Most people are fine with whatever you want to believe, as long as you don’t expect them to believe it too. It can be some truly ridiculous belief – “the moon is made of cheese” – as long as you make the caveat that it is “just your own belief system, and all other beliefs are just as valid.” But if beliefs conflict with each other, how can they all be really True? If A is true and is not equal to B, how can B then be true? This is the nature of truth – it is incredibly, offensively exclusive. And if Jesus says He is the only way to God, then He is either very wrong or else all conflicting beliefs are wrong.
If I came upon you lost in a forest with nightfall fast approaching, you would immediately be asking me for directions back to civilization. I then would assure you that while there are many paths winding deeper onto the forest, I knew the way out. Many other explorers had made their trek into the forest, only to die there and never return. But when you asked me, “Which one is the way out?”, what if I said to you, “Oh, don’t want to offend the memory of those who created the other paths! I’m sure one is just as good as the other.” You would probably threaten me until I pointed out the one true way out, right? Exactly.
Just Who Does He Think He Is?
To our opinions and preferences, Jesus boldly draws a line in the sand and says, “Make a choice”. If someone on the street made such a bold statement to us, we’d rightly ask him what right he has to make such an exclusive statement. To that question, Jesus only need point to an empty tomb and a cache of eye witnesses who went to their deaths all claiming that Jesus conquered the grave and rose on the third day. Of all the other explorers, He is the only One who knows the path out of the grave. All the rest died lost in the forest.
Religious re-imagineers may try to explain the resurrection away as a strictly “spiritual event” – that Jesus didn’t physically rise from the dead to prove His deity, but it was a symbolic resurrection. The only problem with this is that I am not interested in being only “symbolically resurrected” after I die and then going to a “symbolic heaven”! No, the Bible is a book set amidst a definitively historic backdrop, and Jesus was part of that history. He was not talking in the context of symbolism and religious double-speak. He was saying in effect, “I am God, and if you truly embrace all that I am and all that means, you will have eternal life”.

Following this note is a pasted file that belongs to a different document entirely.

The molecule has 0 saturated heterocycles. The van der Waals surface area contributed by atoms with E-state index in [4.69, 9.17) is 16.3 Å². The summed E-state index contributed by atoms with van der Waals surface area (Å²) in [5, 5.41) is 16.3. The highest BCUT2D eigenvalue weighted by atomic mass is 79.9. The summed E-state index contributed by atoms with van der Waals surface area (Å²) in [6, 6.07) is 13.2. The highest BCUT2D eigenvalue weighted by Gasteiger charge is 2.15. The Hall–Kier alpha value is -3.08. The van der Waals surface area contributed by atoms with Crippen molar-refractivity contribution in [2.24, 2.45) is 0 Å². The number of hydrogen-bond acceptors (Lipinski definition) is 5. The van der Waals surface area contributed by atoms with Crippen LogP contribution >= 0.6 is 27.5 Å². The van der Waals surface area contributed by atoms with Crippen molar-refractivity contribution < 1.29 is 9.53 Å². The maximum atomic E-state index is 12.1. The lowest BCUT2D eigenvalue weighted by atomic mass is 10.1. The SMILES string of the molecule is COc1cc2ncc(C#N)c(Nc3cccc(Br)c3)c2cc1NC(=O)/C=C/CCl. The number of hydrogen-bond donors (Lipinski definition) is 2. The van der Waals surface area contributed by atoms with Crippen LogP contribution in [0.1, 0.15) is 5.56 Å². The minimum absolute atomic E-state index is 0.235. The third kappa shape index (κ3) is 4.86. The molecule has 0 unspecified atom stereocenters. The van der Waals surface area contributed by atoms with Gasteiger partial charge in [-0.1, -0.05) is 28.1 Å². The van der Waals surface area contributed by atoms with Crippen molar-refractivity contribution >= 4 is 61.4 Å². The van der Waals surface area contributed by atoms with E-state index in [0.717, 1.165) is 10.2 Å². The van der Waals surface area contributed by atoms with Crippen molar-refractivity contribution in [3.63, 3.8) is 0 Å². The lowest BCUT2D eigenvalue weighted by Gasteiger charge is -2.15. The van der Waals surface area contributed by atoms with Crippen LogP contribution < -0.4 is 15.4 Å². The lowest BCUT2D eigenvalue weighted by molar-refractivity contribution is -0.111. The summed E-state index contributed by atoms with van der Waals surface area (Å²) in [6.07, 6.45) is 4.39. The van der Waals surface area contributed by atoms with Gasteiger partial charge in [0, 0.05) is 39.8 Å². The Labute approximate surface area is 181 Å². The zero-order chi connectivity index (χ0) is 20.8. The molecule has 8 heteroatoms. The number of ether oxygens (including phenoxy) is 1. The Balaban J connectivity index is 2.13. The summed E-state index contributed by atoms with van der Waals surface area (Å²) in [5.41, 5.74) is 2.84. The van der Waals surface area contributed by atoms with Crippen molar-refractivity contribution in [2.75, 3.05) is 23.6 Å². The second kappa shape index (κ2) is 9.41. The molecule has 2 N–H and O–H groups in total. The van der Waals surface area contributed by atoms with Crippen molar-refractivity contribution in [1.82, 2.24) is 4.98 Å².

The resurrection of Easter Sunday is God’s line in the sand for humanity. It sets Jesus apart from all other prophets and priests, all whom still reside in their tombs. It says that He alone has the right to speak for the Father, because He was not just a man like the other prophets. His resurrections sets Him apart and renders invalid all other claims to Truth. While you may choose to believe it was some grand hoax, He does not give you the option of lumping His teaching with that of the other entombed prophets of the ages. He has drawn a line in the sand for all time. Love Him or leave Him, but never take Him for granted. In the coliseum of history, He truly stands alone – loving and self-sacrificing, yet demanding we make a choice.
It’s Easter Sunday, and 2000 years ago Jesus asked you to follow Him on the path toward eternal life. So which path will you follow?